Extracting Honey: Spinner Extraction VS Crush & Strain Method

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With the amount of moisture we’ve had this year, it’s time to start thinking about extracting your honey from those supers.

When thinking about extraction as a backyard beekeeper, there’s a number of options available to you, but how do you know what option is right for you?

Here’s what you need to consider when getting ready to harvest your honey.

What’s the scale of your “Bee Yard”?

If you have 5-10+ hives that all have full honey supers, that will be roughly 20-30 honey frames per hives (2-3 supers) times, say, 8 hives.

That’s probably going to be more than 150+ frames of honey. If you are looking at that many frames, you'll probably want to opt for a quicker method than the crush and strain method.

Need some supers to keep up with production this year? Ours are fully assembled w/ frames and available online here.

Now, if you have less honey supers, say two or three established hives, then it will be much easier to handle that amount of frames in your kitchen or garage, and the crush and strain method will probably be your best bet.

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Difference between crushing and uncapping your honey comb

Think of each cell in your full frame of comb as individual cups filled up and sealed with honey.

When you “uncap” them, essentially you are lifting the lids from those cups (and leaving the cup itself) so the honey can drain out. By uncapping these cells, there is less wax/comb that you need to worry about when you “filter” your honey.

Something else to consider is that there is less damage to the actual comb itself when you uncap them: that means when you put the frames back into the hive after extraction, the bees don’t have to expel energy rebuilding that comb and can go right back to storing honey for winter!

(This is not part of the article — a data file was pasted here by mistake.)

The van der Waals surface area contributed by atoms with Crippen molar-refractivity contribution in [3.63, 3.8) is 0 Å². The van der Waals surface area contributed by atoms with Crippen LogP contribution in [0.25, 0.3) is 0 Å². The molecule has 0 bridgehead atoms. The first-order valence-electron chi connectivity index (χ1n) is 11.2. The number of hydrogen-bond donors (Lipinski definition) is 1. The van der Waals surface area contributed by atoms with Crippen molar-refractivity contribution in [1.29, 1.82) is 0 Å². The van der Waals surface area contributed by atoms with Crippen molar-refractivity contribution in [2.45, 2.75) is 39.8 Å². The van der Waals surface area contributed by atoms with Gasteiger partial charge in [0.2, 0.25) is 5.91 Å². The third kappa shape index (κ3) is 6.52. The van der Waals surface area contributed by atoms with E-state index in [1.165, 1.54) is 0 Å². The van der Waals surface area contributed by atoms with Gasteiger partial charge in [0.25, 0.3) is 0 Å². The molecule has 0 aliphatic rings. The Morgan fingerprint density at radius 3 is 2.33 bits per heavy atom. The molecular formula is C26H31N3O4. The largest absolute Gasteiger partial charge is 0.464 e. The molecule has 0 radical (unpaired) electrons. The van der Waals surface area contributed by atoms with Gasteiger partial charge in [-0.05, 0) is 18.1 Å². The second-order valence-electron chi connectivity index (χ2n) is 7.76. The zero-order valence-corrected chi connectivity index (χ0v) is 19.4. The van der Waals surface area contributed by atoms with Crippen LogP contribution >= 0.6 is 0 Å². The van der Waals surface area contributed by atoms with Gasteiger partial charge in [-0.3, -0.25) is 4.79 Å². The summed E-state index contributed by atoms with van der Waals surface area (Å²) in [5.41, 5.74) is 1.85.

If you live inside city limits, then you'll want to read this piece on bees.

So you’re ready to uncap your hives and go, but wait. When you uncap your honey cells, you should use a spinner, because without the centrifugal force generated by the honey spinner, it will take an interminably long time for your honey to drain.

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Crushing your honey comb to extract it is an easier way to go if you're looking to utilize gravity in your filtration process because more of the “cup” is broken, and the honey can easily drain through your filtration device.

If you are leaving an extra super on your hive for winter stores like we did last winter, then you can crush and strain with abandon, and still enjoy your raw honey.

How to use the Honey Spinner Extraction Method

A honey extractor, like the one we stock at North 40 Outfitters, allows the hobbyist beekeeper to spin and extract two full frames of honey at a time.

You can buy spin extractors that are manual crank or electric and that hold 2-48 frames and on up. The way you use them is pretty straight forward depending on the size of your extractor.

For this article we'll examine the spinner we sell at North 40, which holds two frames at a time.

  1. Step One: Remove frames from your hive using a hive tool or other pry bar (wear a bee suit and gloves like these).